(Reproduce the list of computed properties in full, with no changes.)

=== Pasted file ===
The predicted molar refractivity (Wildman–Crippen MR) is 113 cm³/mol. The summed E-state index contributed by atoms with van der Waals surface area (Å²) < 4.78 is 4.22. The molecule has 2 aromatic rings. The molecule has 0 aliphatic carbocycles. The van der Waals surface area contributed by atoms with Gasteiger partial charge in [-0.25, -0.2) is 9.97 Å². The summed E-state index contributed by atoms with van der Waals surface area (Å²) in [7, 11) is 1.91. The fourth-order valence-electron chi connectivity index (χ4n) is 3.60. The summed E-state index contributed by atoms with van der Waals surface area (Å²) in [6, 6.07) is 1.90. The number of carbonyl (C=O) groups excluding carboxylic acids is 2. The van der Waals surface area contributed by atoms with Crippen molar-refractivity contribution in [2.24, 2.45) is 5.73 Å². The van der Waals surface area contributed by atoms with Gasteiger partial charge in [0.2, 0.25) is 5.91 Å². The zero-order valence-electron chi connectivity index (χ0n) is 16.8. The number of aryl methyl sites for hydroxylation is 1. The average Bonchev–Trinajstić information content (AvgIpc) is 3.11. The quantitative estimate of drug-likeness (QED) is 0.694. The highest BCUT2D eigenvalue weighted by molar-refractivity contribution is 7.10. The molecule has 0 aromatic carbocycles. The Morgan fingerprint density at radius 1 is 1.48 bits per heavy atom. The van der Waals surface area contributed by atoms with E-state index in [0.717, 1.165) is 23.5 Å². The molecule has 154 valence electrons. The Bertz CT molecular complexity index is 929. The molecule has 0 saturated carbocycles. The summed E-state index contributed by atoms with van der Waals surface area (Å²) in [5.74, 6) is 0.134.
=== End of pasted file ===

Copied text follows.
The predicted molar refractivity (Wildman–Crippen MR) is 113 cm³/mol. The summed E-state index contributed by atoms with van der Waals surface area (Å²) < 4.78 is 4.22. The molecule has 2 aromatic rings. The molecule has 0 aliphatic carbocycles. The van der Waals surface area contributed by atoms with Gasteiger partial charge in [-0.25, -0.2) is 9.97 Å². The summed E-state index contributed by atoms with van der Waals surface area (Å²) in [7, 11) is 1.91. The fourth-order valence-electron chi connectivity index (χ4n) is 3.60. The summed E-state index contributed by atoms with van der Waals surface area (Å²) in [6, 6.07) is 1.90. The number of carbonyl (C=O) groups excluding carboxylic acids is 2. The van der Waals surface area contributed by atoms with Crippen molar-refractivity contribution in [2.24, 2.45) is 5.73 Å². The van der Waals surface area contributed by atoms with Gasteiger partial charge in [0.2, 0.25) is 5.91 Å². The zero-order valence-electron chi connectivity index (χ0n) is 16.8. The number of aryl methyl sites for hydroxylation is 1. The average Bonchev–Trinajstić information content (AvgIpc) is 3.11. The quantitative estimate of drug-likeness (QED) is 0.694. The highest BCUT2D eigenvalue weighted by molar-refractivity contribution is 7.10. The molecule has 0 aromatic carbocycles. The Morgan fingerprint density at radius 1 is 1.48 bits per heavy atom. The van der Waals surface area contributed by atoms with E-state index in [0.717, 1.165) is 23.5 Å². The molecule has 154 valence electrons. The Bertz CT molecular complexity index is 929. The molecule has 0 saturated carbocycles. The summed E-state index contributed by atoms with van der Waals surface area (Å²) in [5.74, 6) is 0.134.